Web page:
6.1 What Do You Research?
- Learn the different types of information you need to know for your job search.
- Understand what you are looking for and how this information can be applied to your search.
Information about the Job Helps You Understand What You Will Do Now and in the Future
Information about the job tells you what you will do in the immediate term. Ideally, you have a clear understanding of what you are responsible for—in what areas you can make decisions and which people, resources, or budget you need to manage. You want to have a picture of what a typical day, week, and month look like, in terms of your activities and how you spend your time.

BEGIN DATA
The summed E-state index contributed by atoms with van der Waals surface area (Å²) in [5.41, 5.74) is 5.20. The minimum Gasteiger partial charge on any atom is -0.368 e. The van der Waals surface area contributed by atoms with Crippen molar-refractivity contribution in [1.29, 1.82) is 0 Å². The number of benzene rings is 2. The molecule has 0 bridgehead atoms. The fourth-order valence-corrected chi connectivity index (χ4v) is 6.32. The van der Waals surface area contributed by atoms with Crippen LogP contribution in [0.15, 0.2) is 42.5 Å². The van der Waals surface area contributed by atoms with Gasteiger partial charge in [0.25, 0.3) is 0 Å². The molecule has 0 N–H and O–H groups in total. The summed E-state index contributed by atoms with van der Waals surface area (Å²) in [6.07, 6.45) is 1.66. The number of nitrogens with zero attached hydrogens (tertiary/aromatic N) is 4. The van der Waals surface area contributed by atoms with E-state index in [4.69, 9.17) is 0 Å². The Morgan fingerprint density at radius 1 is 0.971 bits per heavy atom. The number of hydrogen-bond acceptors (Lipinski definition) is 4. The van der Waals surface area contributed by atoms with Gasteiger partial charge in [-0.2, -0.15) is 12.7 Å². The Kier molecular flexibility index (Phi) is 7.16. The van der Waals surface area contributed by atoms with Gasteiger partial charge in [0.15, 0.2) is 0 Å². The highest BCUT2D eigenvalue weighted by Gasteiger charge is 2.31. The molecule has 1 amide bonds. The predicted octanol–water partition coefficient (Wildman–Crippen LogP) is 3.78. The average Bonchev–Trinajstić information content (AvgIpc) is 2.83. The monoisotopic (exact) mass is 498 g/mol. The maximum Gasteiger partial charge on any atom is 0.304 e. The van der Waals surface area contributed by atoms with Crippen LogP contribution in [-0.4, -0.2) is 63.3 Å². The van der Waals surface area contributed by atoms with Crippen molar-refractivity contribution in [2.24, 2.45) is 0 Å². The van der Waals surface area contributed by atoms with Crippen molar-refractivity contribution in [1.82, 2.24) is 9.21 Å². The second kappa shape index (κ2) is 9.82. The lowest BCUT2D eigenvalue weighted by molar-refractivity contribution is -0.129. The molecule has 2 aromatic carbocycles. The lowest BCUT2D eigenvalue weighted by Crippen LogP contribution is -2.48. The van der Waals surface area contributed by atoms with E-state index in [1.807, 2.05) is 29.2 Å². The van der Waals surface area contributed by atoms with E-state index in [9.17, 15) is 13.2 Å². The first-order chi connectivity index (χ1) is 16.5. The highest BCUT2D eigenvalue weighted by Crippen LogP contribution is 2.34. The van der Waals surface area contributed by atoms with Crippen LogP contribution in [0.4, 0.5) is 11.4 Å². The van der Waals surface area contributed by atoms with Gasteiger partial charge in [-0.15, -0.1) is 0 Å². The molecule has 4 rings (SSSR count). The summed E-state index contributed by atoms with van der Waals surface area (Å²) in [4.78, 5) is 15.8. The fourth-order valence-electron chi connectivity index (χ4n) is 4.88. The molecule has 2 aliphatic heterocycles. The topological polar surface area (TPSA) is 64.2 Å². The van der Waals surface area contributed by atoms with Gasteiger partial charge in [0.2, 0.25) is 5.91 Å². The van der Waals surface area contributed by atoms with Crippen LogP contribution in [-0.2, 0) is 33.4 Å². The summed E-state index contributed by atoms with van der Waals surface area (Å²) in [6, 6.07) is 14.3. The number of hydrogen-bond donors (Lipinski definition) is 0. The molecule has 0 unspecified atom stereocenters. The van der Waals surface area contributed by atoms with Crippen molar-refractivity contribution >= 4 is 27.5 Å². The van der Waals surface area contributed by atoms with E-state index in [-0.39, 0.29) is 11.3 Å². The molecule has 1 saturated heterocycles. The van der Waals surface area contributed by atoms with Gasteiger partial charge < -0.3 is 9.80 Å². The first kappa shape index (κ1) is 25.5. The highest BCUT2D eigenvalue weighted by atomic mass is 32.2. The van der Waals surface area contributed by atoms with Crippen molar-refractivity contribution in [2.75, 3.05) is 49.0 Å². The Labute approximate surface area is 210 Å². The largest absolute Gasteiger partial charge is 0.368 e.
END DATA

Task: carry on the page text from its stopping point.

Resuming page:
Having a clear sense of your responsibilities and day-to-day activities enables you to see if this aligns with what you want to be doing. This helps to confirm that your targets from step 1 are correct. Information about the job also helps refine your marketing from step 2. Your cover letter can highlight how your past experience matches what this job requires, now that you know more about it.
The reporting structureWho reports into whom. For example, if an organization has two people—the owner and the assistant—the reporting structure would be that the assistant reports into the owner. As organizations get bigger, the reporting structure gets more complicated. of the job is also important because your boss, or the person to whom you will be reporting, greatly impacts your immediate job satisfaction and your future career prospects. It is very different to report to a seasoned manager than to an inexperienced one. Great managers have to start somewhere, so an inexperienced manager isn’t always a bad thing, but all things being equal, having an experienced manager implies better development for you.